Following its introduction in NSW, the EAGP saw a positive increase in the fees for pre-trial preparation and negotiation for barristers with the view of rationalizing and expediting trial matters. However, practitioners are now finding issues with the EAGP. One issue involves a recently reported practice of the ODPP not briefing Crown prosecutors, but instead trial advocates or solicitors, to appear at the Case Conference. In response, and seemingly in parity, LA NSW is not funding barristers to appear at the Conferences. This jeopardizes the effective operation of the system and its intended role. The issue appears to be a budgetary one.
While many of the issues highlighted in the Bellamy Report are either not relevant or not as dire in New South Wales (for example, due to a difference between the UK and NSW law regarding the cautioning of suspects, NSW does not require by law publicly funded solicitors be present or available at police stations), many of the other concerns are still apposite.
James Trevallion, the co-chair of the NSW Bar Association’s Legal Aid Committee, notes the Association has already recognized a number of the same concerns in NSW as were raised in the Bellamy Report. Of particular concern are:
– Insufficient private practitioners interested in the type or location of work
– Practitioners “loading up” cases to make work viable
– Juniorisation of work
– Potential gaps in the profession in the future because reduction in criminal law work for the junior bar means fewer senior barristers in future.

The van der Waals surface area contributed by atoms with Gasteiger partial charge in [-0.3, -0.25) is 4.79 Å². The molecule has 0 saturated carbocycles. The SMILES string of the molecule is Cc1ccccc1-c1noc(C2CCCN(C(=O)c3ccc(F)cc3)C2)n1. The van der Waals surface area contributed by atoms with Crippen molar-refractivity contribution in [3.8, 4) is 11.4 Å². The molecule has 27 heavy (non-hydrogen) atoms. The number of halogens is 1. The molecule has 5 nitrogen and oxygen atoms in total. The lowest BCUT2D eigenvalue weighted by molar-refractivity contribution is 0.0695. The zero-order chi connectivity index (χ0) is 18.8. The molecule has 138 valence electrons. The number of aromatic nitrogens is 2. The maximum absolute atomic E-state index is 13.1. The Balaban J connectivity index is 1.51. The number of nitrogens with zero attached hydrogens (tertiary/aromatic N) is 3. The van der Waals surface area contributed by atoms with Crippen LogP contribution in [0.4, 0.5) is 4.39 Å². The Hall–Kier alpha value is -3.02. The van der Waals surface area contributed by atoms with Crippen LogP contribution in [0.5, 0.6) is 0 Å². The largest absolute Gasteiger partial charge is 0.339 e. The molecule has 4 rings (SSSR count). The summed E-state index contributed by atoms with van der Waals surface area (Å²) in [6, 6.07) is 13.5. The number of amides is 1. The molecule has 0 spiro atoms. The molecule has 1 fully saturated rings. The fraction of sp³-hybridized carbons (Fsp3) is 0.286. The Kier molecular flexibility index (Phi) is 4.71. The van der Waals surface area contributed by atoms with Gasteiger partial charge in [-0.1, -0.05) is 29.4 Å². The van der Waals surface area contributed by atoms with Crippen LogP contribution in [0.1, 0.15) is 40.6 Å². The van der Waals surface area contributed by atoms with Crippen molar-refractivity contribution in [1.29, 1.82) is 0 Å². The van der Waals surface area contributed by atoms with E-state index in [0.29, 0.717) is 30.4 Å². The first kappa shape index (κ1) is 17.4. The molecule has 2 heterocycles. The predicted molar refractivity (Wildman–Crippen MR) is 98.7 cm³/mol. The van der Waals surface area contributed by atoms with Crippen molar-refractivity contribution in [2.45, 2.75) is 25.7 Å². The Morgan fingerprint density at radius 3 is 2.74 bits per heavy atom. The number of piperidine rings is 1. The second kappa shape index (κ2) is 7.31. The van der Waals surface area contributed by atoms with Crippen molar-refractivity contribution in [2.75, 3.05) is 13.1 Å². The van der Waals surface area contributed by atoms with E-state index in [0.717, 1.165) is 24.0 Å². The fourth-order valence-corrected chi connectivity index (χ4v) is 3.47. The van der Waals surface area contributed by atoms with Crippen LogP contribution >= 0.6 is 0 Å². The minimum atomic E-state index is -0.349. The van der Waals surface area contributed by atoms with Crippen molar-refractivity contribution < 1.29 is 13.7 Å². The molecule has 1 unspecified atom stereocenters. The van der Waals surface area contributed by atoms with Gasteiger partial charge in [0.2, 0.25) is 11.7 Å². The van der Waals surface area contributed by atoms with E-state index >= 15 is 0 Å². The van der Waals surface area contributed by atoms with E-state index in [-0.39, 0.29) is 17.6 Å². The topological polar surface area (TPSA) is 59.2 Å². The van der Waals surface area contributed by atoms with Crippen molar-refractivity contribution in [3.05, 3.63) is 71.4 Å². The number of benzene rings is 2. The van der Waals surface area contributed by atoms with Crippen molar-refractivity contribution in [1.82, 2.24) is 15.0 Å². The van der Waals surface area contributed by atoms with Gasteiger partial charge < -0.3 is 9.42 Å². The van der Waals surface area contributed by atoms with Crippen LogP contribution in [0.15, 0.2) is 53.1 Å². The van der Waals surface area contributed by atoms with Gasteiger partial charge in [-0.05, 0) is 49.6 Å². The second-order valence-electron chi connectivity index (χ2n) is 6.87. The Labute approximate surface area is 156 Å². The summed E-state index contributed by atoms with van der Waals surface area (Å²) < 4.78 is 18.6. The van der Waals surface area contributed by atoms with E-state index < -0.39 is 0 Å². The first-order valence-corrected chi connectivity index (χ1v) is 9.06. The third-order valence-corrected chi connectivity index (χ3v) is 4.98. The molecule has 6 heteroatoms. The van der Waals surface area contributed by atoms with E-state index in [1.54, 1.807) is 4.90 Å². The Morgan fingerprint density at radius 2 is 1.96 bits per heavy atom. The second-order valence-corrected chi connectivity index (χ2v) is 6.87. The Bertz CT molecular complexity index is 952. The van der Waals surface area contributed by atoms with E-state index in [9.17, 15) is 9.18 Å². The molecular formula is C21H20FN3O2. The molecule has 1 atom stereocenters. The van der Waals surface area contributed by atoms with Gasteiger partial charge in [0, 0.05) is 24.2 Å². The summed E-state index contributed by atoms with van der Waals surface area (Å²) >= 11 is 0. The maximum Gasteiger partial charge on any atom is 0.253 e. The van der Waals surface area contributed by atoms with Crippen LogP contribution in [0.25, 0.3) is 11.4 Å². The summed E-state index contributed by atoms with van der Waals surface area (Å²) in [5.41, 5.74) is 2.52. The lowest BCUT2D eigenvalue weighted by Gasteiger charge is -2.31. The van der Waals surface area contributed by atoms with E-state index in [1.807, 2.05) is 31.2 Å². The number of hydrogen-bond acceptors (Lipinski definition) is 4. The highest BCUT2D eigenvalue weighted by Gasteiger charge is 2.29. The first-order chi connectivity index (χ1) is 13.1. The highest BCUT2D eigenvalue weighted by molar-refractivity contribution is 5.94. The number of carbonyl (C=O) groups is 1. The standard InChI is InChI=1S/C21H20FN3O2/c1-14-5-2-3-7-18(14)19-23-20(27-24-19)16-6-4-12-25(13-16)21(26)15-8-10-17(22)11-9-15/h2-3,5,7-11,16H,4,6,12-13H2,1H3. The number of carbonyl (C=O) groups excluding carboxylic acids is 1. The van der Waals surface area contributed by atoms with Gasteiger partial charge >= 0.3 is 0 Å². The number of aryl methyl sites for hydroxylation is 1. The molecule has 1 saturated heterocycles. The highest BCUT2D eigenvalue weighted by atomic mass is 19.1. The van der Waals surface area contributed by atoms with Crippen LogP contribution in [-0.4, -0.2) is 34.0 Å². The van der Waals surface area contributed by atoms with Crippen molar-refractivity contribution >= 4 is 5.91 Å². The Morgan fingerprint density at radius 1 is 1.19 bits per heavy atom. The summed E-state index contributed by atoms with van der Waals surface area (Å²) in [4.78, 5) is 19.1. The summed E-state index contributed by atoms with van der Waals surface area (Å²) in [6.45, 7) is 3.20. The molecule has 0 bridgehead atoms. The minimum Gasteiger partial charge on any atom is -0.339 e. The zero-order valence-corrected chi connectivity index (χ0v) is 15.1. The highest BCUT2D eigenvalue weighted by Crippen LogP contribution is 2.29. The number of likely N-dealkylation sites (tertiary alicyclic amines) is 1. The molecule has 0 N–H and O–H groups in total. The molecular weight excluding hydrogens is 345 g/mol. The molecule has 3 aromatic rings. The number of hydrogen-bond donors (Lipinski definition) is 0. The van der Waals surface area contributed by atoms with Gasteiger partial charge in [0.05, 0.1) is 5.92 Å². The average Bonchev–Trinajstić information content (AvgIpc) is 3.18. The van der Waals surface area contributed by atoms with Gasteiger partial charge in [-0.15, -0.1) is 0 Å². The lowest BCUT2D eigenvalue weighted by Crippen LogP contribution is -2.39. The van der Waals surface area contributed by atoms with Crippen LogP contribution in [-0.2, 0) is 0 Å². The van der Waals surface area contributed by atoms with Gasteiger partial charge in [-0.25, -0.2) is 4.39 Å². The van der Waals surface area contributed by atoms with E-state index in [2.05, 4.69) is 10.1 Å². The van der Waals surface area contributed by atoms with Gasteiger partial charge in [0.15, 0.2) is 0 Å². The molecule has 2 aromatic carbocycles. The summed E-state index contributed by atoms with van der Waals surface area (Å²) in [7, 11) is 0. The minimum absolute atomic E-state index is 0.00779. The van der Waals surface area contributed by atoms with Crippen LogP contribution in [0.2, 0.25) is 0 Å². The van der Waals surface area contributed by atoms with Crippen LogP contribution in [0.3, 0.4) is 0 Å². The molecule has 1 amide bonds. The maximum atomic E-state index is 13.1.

The justice system depends on justice actually being done, and a lack of expertise in the criminal justice system has the potential to result in significant miscarriages of justice. This damages the reputation of the justice system and reduces the public’s trust.
The solution to the issues outlined above requires an increase in the Legal Aid budget, with funds specifically allocated to fairly compensate private lawyers. The alternative risks an increasingly inequitable representation for marginalized and vulnerable people charged with serious criminal offences.
Sophia Richards is a fourth-year law student at the University of Newcastle, Australia, and is a research assistant for a criminal barrister. James Trevallion is a barrister who has been practising at the NSW private Bar for the last 22 years and is currently the co-chair of the Bar Associations Legal Aid Committee.
Suggested citation: Sophia Richards and James Trevallion, The Impact of Stagnant Legal Aid Rates on Access to Justice in Australia, JURIST – Student Commentary, May 8, 2023, https://www.jurist.org/commentary/2023/05/richards-trevallion-legal-aid-rates-australia/.
This article was prepared for publication by Hayley Behal, JURIST Commentary Managing Editor. Please direct any questions or comments to her at firstname.lastname@example.org